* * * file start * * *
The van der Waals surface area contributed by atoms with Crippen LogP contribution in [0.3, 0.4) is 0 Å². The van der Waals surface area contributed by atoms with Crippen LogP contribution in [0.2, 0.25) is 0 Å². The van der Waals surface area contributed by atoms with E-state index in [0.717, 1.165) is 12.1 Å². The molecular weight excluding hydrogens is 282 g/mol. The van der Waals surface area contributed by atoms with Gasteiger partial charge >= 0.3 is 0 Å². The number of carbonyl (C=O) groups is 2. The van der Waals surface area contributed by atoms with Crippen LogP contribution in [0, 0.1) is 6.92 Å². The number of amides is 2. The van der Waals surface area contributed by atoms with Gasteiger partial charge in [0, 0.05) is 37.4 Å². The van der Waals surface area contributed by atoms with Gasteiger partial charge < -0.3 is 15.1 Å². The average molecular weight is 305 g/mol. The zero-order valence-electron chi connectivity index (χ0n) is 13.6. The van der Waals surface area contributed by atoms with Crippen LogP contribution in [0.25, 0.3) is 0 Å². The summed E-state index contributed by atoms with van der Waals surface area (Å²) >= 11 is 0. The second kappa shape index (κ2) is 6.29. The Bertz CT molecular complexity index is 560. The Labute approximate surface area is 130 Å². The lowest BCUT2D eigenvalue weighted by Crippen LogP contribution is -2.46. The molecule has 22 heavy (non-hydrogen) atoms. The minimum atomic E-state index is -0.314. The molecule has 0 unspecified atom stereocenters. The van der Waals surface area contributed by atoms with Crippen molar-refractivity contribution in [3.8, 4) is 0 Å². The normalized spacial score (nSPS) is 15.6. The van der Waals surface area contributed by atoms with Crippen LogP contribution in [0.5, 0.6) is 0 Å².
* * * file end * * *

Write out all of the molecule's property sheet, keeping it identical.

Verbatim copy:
The van der Waals surface area contributed by atoms with Crippen LogP contribution in [0.3, 0.4) is 0 Å². The van der Waals surface area contributed by atoms with Crippen LogP contribution in [0.2, 0.25) is 0 Å². The van der Waals surface area contributed by atoms with E-state index in [0.717, 1.165) is 12.1 Å². The molecular weight excluding hydrogens is 282 g/mol. The van der Waals surface area contributed by atoms with Gasteiger partial charge >= 0.3 is 0 Å². The number of carbonyl (C=O) groups is 2. The van der Waals surface area contributed by atoms with Crippen LogP contribution in [0, 0.1) is 6.92 Å². The number of amides is 2. The van der Waals surface area contributed by atoms with Gasteiger partial charge in [0, 0.05) is 37.4 Å². The van der Waals surface area contributed by atoms with Gasteiger partial charge < -0.3 is 15.1 Å². The average molecular weight is 305 g/mol. The zero-order valence-electron chi connectivity index (χ0n) is 13.6. The van der Waals surface area contributed by atoms with Crippen LogP contribution in [0.25, 0.3) is 0 Å². The summed E-state index contributed by atoms with van der Waals surface area (Å²) >= 11 is 0. The second kappa shape index (κ2) is 6.29. The Bertz CT molecular complexity index is 560. The Labute approximate surface area is 130 Å². The lowest BCUT2D eigenvalue weighted by Crippen LogP contribution is -2.46. The molecule has 22 heavy (non-hydrogen) atoms. The minimum atomic E-state index is -0.314. The molecule has 0 unspecified atom stereocenters. The van der Waals surface area contributed by atoms with Crippen molar-refractivity contribution in [3.8, 4) is 0 Å². The normalized spacial score (nSPS) is 15.6. The van der Waals surface area contributed by atoms with Crippen LogP contribution in [0.5, 0.6) is 0 Å².